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The pitfalls of using purchased data for email marketing.

Published: 27th September 2017

So what happens if you use purchased data?




Ok, so is the assumption that all purchased is data bad? well, no that's not necessarily the case, but most purchased data out there is fraught with potential issues.

That make using it just not worth the risks.

They are mainly very old, not qualified, stuffed with duplicates and typically the addresses are harvested without the consent of the owner.


If we use the this purchased data, what will happen? are there any risks involved?


So, let's break it down and look at the potential areas for concern:

#1 The response rate is very low indeed



With a purchased list, people you are mailing to won't know your company, they may be completely the wrong demographic for your product, or the addresses may be old and won't exist anymore.

Due to the completely random nature of the list, the chances are incredibly minimal that anyone would have an interest.

Generally these lists are sold hundreds of times over, so they are probably receiving All kinds of different mailers advertising a huge variety of products.

So, in this instance, your mailer will just be lost amongst the large volume that they are receiving.

#2 Increased chance of your mailer going into junk.




The mail server that sends your campaign carries with it a score, the score increases or decreases based on historical activity. Positive interactions such as people opening your mailer, clicking on links etc will help to maintain a high score.


Negative interactions such as a high bounce rate and spam complaints will make the score decrease.

When your recipient's mail server see's your mail and makes it's decision of where to place it, it sees this score.

If the score is low, then it will place the mailer directly in the junk folder.

Generally, purchased lists contain lots of old addresses that bounce and the recipients click the 'spam' button which triggers an auto spam complaint to be logged.


It can take just one send to a bad list to have a catastrophic effect on the sending server.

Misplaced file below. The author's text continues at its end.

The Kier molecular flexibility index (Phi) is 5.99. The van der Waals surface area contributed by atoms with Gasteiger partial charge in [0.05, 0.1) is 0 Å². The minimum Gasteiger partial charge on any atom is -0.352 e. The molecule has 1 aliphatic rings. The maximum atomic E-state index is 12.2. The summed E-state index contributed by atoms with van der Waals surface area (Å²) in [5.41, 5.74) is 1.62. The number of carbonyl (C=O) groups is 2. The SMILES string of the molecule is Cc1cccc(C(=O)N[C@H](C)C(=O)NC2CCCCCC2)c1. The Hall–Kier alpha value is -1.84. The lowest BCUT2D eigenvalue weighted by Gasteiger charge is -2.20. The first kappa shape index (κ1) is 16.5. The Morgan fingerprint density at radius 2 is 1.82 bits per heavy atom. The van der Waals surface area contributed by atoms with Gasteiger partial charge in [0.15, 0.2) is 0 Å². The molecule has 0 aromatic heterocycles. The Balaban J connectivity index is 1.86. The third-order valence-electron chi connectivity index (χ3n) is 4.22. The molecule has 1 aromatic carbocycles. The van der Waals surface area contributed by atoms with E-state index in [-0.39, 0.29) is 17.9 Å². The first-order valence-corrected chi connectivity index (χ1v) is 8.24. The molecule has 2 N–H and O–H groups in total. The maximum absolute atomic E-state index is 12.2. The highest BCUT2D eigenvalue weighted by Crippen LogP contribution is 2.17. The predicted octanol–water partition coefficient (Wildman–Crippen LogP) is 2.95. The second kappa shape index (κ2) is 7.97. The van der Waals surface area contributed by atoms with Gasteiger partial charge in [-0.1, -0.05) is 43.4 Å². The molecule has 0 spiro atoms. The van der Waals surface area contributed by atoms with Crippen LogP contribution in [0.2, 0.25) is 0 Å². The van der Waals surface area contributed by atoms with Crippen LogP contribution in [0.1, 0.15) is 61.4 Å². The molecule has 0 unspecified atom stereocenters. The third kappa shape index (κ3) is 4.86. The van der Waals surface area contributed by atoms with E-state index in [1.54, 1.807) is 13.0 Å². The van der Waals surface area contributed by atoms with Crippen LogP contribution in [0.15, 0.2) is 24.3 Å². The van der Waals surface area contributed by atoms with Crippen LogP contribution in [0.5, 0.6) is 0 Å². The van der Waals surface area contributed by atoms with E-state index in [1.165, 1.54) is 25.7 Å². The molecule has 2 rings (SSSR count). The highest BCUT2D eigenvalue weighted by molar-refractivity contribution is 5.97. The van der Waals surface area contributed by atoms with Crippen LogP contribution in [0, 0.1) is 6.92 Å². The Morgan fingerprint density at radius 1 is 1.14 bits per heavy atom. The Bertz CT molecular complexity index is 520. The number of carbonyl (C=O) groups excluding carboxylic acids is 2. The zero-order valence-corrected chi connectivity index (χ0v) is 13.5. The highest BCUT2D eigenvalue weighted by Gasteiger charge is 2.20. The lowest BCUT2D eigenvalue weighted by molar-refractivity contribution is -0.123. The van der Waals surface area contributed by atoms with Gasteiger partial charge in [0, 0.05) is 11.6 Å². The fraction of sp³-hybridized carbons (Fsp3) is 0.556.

#3 Your domain name can be blocked




Nowadays, everybody's inbox is protected by a mail filtering company, their algorithms are a core part of all the largest email browsers, such as Outlook, Apple mail and Google mail for example.

These filtering companies keep a database of companies who have previous instances recorded of sending spam.


In order to be recorded as a known spammer it only takes a small handful of recipients to hit the mark as spam' button. This information is then filtered back and the sender's company name is added to a block list.

If your company's domain name ends up on one of these lists, it can be near impossible to get it removed.


Using purchased lists has a significant risk of ending up on a block list.


#4 Server Black Lists




This works in much the same way as a block list. A black list records the address of yoursending server, this is known as the IP address.

This address is attached to the sending server and visible to every email browser that you are sending to.


Negative activity as we've previously outlined will, sooner or late come to the attention of a black list holder.

Again, removal from one of these black lists is very difficult indeed. Some lists don't solicit removal requests at all.


#5 Fines for breaking the new GDPR regulations



Next May the law is changing, the new General Data Protection Regulation (or GDPR) becomes live.


This new law makes the use of third party lists virtually impossible, as in most cases the originator of the list cannot meet the criteria that deems it legal and safe for use.

Falling fowl of this new law comes with some pretty substantial fines for the sender. The speculation is that these new laws will be rigorously enforced.

None of us like receiving spam and purchased lists really are generally at the root of the issue.

As the new laws start to take affect, then hopefully we'll see less and less purchased lists being used.

Well, there we are, there's a quick over view of what happens when purchased lists are used. We hope you've found this useful and informative.

Please be sure to check back next week.
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